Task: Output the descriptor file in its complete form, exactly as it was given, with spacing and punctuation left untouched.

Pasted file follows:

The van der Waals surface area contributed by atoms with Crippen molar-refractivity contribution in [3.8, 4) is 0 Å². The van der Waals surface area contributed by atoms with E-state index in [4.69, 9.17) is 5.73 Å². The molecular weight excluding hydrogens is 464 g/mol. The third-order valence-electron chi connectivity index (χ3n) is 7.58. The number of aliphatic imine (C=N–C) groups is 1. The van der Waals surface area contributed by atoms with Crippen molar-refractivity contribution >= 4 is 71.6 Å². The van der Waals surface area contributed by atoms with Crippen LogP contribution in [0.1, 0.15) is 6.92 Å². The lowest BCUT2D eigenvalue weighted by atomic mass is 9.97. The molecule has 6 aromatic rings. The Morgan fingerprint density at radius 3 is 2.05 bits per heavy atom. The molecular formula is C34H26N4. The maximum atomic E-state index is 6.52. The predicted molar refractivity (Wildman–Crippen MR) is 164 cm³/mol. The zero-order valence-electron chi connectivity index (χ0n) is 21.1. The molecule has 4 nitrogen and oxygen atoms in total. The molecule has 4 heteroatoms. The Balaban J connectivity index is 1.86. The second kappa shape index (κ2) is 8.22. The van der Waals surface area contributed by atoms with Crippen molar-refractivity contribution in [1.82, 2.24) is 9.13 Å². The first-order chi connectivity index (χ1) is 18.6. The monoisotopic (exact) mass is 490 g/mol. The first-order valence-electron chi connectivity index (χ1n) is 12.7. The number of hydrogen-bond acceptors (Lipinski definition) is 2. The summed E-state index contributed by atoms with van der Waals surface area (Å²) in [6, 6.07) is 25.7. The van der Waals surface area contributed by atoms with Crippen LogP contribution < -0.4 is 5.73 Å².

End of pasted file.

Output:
The van der Waals surface area contributed by atoms with Crippen molar-refractivity contribution in [3.8, 4) is 0 Å². The van der Waals surface area contributed by atoms with E-state index in [4.69, 9.17) is 5.73 Å². The molecular weight excluding hydrogens is 464 g/mol. The third-order valence-electron chi connectivity index (χ3n) is 7.58. The number of aliphatic imine (C=N–C) groups is 1. The van der Waals surface area contributed by atoms with Crippen molar-refractivity contribution >= 4 is 71.6 Å². The van der Waals surface area contributed by atoms with Crippen LogP contribution in [0.1, 0.15) is 6.92 Å². The lowest BCUT2D eigenvalue weighted by atomic mass is 9.97. The molecule has 6 aromatic rings. The Morgan fingerprint density at radius 3 is 2.05 bits per heavy atom. The molecular formula is C34H26N4. The maximum atomic E-state index is 6.52. The predicted molar refractivity (Wildman–Crippen MR) is 164 cm³/mol. The zero-order valence-electron chi connectivity index (χ0n) is 21.1. The molecule has 4 nitrogen and oxygen atoms in total. The molecule has 4 heteroatoms. The Balaban J connectivity index is 1.86. The second kappa shape index (κ2) is 8.22. The van der Waals surface area contributed by atoms with Crippen molar-refractivity contribution in [1.82, 2.24) is 9.13 Å². The first-order chi connectivity index (χ1) is 18.6. The monoisotopic (exact) mass is 490 g/mol. The first-order valence-electron chi connectivity index (χ1n) is 12.7. The number of hydrogen-bond acceptors (Lipinski definition) is 2. The summed E-state index contributed by atoms with van der Waals surface area (Å²) in [6, 6.07) is 25.7. The van der Waals surface area contributed by atoms with Crippen LogP contribution < -0.4 is 5.73 Å².